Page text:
Not long ago Western experts were growing optimistic as the market was becoming increasingly dominated by non-hydrocarbon energy and sales on the spot market (where commodities are traded for immediate delivery, sometimes also called the cash market), which triggered the idea that perhaps there was a new gas reality in Europe.
Not long ago Western experts were growing optimistic as the market was becoming increasingly dominated by non-hydrocarbon energy and sales on the spot market (where commodities are traded for immediate delivery, sometimes also called the cash market), which triggered the idea that perhaps there was a new gas reality in Europe. While the worth of long-term gas contracts is interdependent on oil and petroleum product prices, on the spot market, gas prices are independent. This caused many to believe that that long-term treaties would be a thing of the past and cheap gas would appear on the market. Unfortunately this is not the case.
For years, the European Union stood by long-term gas supply contracts as long-term contracts guarantee gas supplies in the required volume for the buyer and allow the seller to foresee demand for years in advance and plan ahead and make it possible to invest in the development of new deposits without fearing a drop in demand.
20-percent under-consumption is admissible under this scenario but the buyers have to pay hefty fines in case they consume less which is a drawback. Gas prices are reviewed on a regular basis, depending on the cost of alternative fuels, such as diesel fuel or fuel oil, which can replace gas in the production of thermal and electric power. Prices correlate with a six-month lag which means that the buyer can see how much they will have to pay six months in advance.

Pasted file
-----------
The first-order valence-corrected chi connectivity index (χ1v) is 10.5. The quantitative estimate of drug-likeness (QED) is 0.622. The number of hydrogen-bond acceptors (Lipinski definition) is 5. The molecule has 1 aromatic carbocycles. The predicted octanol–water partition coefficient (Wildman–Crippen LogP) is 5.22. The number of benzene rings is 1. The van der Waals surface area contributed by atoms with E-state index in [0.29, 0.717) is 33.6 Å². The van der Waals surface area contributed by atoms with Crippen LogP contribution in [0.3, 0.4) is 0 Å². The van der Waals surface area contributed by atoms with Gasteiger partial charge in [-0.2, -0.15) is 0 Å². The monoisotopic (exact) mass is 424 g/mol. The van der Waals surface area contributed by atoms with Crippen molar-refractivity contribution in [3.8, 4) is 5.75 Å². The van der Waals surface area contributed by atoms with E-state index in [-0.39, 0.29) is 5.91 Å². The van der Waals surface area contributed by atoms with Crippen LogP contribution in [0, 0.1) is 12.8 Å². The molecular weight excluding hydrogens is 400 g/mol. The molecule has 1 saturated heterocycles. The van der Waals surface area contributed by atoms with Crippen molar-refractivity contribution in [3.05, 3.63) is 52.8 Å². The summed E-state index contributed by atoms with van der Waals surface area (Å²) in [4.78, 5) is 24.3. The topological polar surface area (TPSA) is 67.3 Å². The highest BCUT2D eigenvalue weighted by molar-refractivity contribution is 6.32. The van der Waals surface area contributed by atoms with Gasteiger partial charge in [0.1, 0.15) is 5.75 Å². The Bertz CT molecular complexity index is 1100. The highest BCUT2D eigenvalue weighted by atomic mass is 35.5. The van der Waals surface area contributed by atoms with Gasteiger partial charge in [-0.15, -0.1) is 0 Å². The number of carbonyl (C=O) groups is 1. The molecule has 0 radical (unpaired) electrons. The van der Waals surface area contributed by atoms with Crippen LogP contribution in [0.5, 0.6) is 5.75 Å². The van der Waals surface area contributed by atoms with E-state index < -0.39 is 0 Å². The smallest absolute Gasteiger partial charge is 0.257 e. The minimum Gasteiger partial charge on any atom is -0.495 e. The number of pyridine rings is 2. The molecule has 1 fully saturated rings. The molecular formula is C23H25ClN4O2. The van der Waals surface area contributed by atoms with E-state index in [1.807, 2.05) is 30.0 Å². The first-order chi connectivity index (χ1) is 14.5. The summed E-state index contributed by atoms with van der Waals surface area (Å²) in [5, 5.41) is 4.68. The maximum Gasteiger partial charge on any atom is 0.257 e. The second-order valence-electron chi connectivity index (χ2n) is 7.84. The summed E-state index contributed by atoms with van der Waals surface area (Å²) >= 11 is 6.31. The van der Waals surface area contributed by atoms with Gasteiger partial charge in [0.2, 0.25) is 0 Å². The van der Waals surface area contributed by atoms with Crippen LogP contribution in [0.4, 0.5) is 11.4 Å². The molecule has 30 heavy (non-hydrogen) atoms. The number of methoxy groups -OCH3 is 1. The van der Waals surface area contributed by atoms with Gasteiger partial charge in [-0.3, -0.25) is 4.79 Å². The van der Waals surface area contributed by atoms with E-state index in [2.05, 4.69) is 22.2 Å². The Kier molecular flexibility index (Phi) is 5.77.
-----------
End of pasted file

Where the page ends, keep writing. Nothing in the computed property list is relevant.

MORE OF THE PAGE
In Atlantic markets, gas is an independent exchange commodity, and prices for it are set for a short period of time, regardless of prices for alternative fuel. This is a spot market, or in other words, a short-term contract market.
The main advantage of spot trade is that prices for gas don’t depend on oil prices. However the buyer can be exposed to a gas deficit during a peak in consumption as spot contracts stipulate no guarantees of supplies in the future. This unpredictability may lead to dramatic leaps in prices and thus may hamper economic development. Similarly, the seller is deprived of long-term sales and distribution guarantees given that the longest contracts in the spot market span one, or maximum two years.
A spot market is viable on the condition gas comes from various sources. Many Europeans believe that a spot market always guarantees cheap gas. But this is wrong, since a spot market is unpredictable: it is based on a different system of price formation where any event may send prices soaring.
Optimistic scenarios were backed up and further propagated by several unrelated events which occurred between 2009 and 2010 and included the effect of the global economic crisis in reducing gas consumption and Qatar’s liquefied natural gas appearing on the markets as the country launched several large factories with an eye on the vast US market (now the project is frozen) and then the US shifting to shale gas production causing Qatar to sell off its liquefied natural gas (LNG) to Europe and to drastically drop prices. Adding to these events were Norway’s attempts to conquer the European market by supplying cheap gas which the EU did not believe would run out before the end of the decade. Thus 2010 saw Europe’s gas market glutted and prices drop two-fold compared to those set in deals carried out by Russia’s Gazprom which pushed Russian contractors into reducing imports and buying more on the spot markets.